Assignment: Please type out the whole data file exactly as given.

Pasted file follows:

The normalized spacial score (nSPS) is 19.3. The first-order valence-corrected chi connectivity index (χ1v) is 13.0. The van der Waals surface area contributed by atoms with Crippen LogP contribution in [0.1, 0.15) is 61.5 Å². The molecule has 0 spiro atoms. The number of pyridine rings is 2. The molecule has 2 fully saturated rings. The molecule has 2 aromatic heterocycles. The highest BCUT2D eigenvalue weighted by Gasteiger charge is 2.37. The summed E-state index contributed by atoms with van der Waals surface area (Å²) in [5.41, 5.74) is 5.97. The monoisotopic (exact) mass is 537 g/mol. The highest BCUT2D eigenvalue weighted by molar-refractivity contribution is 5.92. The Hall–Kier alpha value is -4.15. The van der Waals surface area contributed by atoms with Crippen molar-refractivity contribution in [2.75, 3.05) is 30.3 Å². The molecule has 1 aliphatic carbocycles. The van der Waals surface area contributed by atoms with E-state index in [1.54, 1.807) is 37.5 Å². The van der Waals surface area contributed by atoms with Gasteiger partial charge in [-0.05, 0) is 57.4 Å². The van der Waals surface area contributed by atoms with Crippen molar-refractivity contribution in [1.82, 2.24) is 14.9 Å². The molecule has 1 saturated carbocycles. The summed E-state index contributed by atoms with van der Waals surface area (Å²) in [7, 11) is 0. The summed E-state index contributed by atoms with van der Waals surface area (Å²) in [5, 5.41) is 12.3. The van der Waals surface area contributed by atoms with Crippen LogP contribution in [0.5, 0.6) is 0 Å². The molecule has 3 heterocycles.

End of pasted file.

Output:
The normalized spacial score (nSPS) is 19.3. The first-order valence-corrected chi connectivity index (χ1v) is 13.0. The van der Waals surface area contributed by atoms with Crippen LogP contribution in [0.1, 0.15) is 61.5 Å². The molecule has 0 spiro atoms. The number of pyridine rings is 2. The molecule has 2 fully saturated rings. The molecule has 2 aromatic heterocycles. The highest BCUT2D eigenvalue weighted by Gasteiger charge is 2.37. The summed E-state index contributed by atoms with van der Waals surface area (Å²) in [5.41, 5.74) is 5.97. The monoisotopic (exact) mass is 537 g/mol. The highest BCUT2D eigenvalue weighted by molar-refractivity contribution is 5.92. The Hall–Kier alpha value is -4.15. The van der Waals surface area contributed by atoms with Crippen molar-refractivity contribution in [2.75, 3.05) is 30.3 Å². The molecule has 1 aliphatic carbocycles. The van der Waals surface area contributed by atoms with E-state index in [1.54, 1.807) is 37.5 Å². The van der Waals surface area contributed by atoms with Gasteiger partial charge in [-0.05, 0) is 57.4 Å². The van der Waals surface area contributed by atoms with Crippen molar-refractivity contribution in [1.82, 2.24) is 14.9 Å². The molecule has 1 saturated carbocycles. The summed E-state index contributed by atoms with van der Waals surface area (Å²) in [7, 11) is 0. The summed E-state index contributed by atoms with van der Waals surface area (Å²) in [5, 5.41) is 12.3. The van der Waals surface area contributed by atoms with Crippen LogP contribution in [0.5, 0.6) is 0 Å². The molecule has 3 heterocycles.